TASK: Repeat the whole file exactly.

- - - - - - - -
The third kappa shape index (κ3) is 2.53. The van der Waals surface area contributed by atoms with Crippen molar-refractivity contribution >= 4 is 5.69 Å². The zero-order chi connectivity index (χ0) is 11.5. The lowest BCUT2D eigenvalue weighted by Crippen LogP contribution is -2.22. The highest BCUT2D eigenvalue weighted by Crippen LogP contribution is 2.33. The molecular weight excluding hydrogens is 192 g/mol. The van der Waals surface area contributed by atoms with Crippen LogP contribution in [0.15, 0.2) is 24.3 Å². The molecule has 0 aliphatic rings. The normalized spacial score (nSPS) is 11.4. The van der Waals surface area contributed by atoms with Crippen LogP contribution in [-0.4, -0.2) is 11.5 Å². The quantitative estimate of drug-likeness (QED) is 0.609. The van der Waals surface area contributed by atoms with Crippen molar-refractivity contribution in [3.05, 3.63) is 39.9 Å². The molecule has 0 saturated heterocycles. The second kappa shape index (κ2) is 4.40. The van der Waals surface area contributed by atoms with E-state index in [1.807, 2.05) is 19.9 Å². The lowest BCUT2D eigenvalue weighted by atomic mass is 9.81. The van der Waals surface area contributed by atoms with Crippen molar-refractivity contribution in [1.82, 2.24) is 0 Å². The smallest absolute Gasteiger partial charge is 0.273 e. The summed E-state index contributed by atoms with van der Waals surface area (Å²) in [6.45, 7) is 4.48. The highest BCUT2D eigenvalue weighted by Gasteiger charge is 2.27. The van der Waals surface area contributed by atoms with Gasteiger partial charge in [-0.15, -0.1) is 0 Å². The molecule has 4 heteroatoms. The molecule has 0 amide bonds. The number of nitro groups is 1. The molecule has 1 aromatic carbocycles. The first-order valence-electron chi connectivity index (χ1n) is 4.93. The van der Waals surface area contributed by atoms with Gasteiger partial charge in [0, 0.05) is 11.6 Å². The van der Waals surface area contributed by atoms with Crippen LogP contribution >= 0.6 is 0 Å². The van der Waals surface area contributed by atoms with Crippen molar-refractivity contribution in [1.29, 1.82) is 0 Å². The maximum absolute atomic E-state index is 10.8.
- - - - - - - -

The third kappa shape index (κ3) is 2.53. The van der Waals surface area contributed by atoms with Crippen molar-refractivity contribution >= 4 is 5.69 Å². The zero-order chi connectivity index (χ0) is 11.5. The lowest BCUT2D eigenvalue weighted by Crippen LogP contribution is -2.22. The highest BCUT2D eigenvalue weighted by Crippen LogP contribution is 2.33. The molecular weight excluding hydrogens is 192 g/mol. The van der Waals surface area contributed by atoms with Crippen LogP contribution in [0.15, 0.2) is 24.3 Å². The molecule has 0 aliphatic rings. The normalized spacial score (nSPS) is 11.4. The van der Waals surface area contributed by atoms with Crippen LogP contribution in [-0.4, -0.2) is 11.5 Å². The quantitative estimate of drug-likeness (QED) is 0.609. The van der Waals surface area contributed by atoms with Crippen molar-refractivity contribution in [3.05, 3.63) is 39.9 Å². The molecule has 0 saturated heterocycles. The second kappa shape index (κ2) is 4.40. The van der Waals surface area contributed by atoms with E-state index in [1.807, 2.05) is 19.9 Å². The lowest BCUT2D eigenvalue weighted by atomic mass is 9.81. The van der Waals surface area contributed by atoms with Crippen molar-refractivity contribution in [1.82, 2.24) is 0 Å². The smallest absolute Gasteiger partial charge is 0.273 e. The summed E-state index contributed by atoms with van der Waals surface area (Å²) in [6.45, 7) is 4.48. The highest BCUT2D eigenvalue weighted by Gasteiger charge is 2.27. The van der Waals surface area contributed by atoms with Gasteiger partial charge in [-0.15, -0.1) is 0 Å². The molecule has 4 heteroatoms. The molecule has 0 amide bonds. The number of nitro groups is 1. The molecule has 1 aromatic carbocycles. The first-order valence-electron chi connectivity index (χ1n) is 4.93. The van der Waals surface area contributed by atoms with Gasteiger partial charge in [0, 0.05) is 11.6 Å². The van der Waals surface area contributed by atoms with Crippen LogP contribution >= 0.6 is 0 Å². The van der Waals surface area contributed by atoms with Crippen molar-refractivity contribution in [1.29, 1.82) is 0 Å². The maximum absolute atomic E-state index is 10.8.